I told him we were on track.  We had been really behind (although the official schedule had not shown that), but we had also caught back up.  Then I ask him why he was asking me this question.  He said, "Sometimes you need to throw out all the metrics and get a gut check.  Today, you are my gut check."

To this day, I still don't know why he came to me.  I asked around and he apparently did not come to anyone else in my immediate group.  Maybe he saw honesty or intuition, or maybe I was just a random sample of the whole project for that week.  I will never know.

Over time, I've also developed an aversion to an overreliance on numbers.  It's certainly true: sometimes you just need a gut check.  During the past weekend, I did that with my finances.  Setting aside all the numbers and all the targets, I asked myself how I felt deep down about our household financial situation.  Was I ready to move on to the next phase?  Was I finally ready to take new risks?  There was no hesitation in my mental response: the answer was yes.

Thursday, January 14, 2016

The Second Domino Falls: Income

With debt out of the way, it was only a short amount of time until enough productive assets were accumulated to reach my desired passive income floor: $40,000 per year.  This breaks down into $36K of dividend income and $4K of interest income per year.  Also, I have never disclosed this fact on this blog before, but I have an additional $10K per year of income that is reasonably consistent and completely unrelated to my employment, but is not strictly passive in nature.  This means I have not only $40K/year in passive income, but also $50K/year in total income unrelated to my job.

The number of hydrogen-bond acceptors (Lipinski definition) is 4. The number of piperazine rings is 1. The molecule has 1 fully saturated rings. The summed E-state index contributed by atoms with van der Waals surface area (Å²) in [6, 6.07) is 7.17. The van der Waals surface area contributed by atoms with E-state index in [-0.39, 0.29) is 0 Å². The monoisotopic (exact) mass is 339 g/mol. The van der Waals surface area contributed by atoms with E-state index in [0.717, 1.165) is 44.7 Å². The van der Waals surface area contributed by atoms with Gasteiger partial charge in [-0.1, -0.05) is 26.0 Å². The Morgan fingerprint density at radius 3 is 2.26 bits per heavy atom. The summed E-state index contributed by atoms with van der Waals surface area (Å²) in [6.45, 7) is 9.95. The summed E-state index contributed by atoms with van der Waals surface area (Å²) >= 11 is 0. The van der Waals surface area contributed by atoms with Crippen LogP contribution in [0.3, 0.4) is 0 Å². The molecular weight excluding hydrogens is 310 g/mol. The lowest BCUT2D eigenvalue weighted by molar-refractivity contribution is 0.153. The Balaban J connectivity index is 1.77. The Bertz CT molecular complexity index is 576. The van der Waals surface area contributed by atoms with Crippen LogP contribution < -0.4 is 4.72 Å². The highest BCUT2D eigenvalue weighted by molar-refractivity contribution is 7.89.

And no debt of any kind.

Clearly 2016 is going to get interesting...

Tuesday, December 22, 2015

The First Domino Falls: Debt

Our mortgage is now completely paid off.  And we have no other debt.  No car loans.  No HELOC.  No student loans.  No margin debt.  Nothing.  We are 100% debt free now.

Unlike some bloggers, I've never taken an extreme position either way with regard to debt.  I don't think debt is inherently bad and something to be avoided at all costs.  But I also don't think people should load up on debt to binge on consumer items or to play games with low-cost debt versus higher-return investments.

Debt is both a tool and a risk.  That is why most corporations have some moderate level of debt.  But corporations can operate in perpetuity; individuals have a fixed lifespan.  Hence, as people get older, it is natural for debt levels to fall towards zero if things are managed properly.  We just arrived there a little earlier than some others.

The elimination of debt was the first domino to fall.  The next one is on the way very soon...

Saturday, December 5, 2015